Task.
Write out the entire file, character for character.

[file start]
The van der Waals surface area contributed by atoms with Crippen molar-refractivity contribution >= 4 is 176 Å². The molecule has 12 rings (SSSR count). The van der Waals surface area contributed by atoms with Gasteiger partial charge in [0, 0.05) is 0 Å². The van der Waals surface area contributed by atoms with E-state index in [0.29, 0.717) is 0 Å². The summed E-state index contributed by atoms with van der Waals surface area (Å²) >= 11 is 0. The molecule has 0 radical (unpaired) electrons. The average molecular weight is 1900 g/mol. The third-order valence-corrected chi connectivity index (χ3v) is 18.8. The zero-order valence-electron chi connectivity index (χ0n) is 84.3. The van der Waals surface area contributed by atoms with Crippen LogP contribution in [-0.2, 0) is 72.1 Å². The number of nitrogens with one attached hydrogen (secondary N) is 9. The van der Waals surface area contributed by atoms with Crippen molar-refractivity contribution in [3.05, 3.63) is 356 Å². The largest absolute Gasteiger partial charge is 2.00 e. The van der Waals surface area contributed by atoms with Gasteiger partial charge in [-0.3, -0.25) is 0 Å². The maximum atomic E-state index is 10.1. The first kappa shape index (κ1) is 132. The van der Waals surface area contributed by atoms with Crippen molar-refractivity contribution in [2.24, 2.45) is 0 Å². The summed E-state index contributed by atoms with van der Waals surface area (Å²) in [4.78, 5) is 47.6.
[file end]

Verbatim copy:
The van der Waals surface area contributed by atoms with Crippen molar-refractivity contribution >= 4 is 176 Å². The molecule has 12 rings (SSSR count). The van der Waals surface area contributed by atoms with Gasteiger partial charge in [0, 0.05) is 0 Å². The van der Waals surface area contributed by atoms with E-state index in [0.29, 0.717) is 0 Å². The summed E-state index contributed by atoms with van der Waals surface area (Å²) >= 11 is 0. The molecule has 0 radical (unpaired) electrons. The average molecular weight is 1900 g/mol. The third-order valence-corrected chi connectivity index (χ3v) is 18.8. The zero-order valence-electron chi connectivity index (χ0n) is 84.3. The van der Waals surface area contributed by atoms with Crippen LogP contribution in [-0.2, 0) is 72.1 Å². The number of nitrogens with one attached hydrogen (secondary N) is 9. The van der Waals surface area contributed by atoms with Crippen molar-refractivity contribution in [3.05, 3.63) is 356 Å². The largest absolute Gasteiger partial charge is 2.00 e. The van der Waals surface area contributed by atoms with Gasteiger partial charge in [-0.3, -0.25) is 0 Å². The maximum atomic E-state index is 10.1. The first kappa shape index (κ1) is 132. The van der Waals surface area contributed by atoms with Crippen molar-refractivity contribution in [2.24, 2.45) is 0 Å². The summed E-state index contributed by atoms with van der Waals surface area (Å²) in [4.78, 5) is 47.6.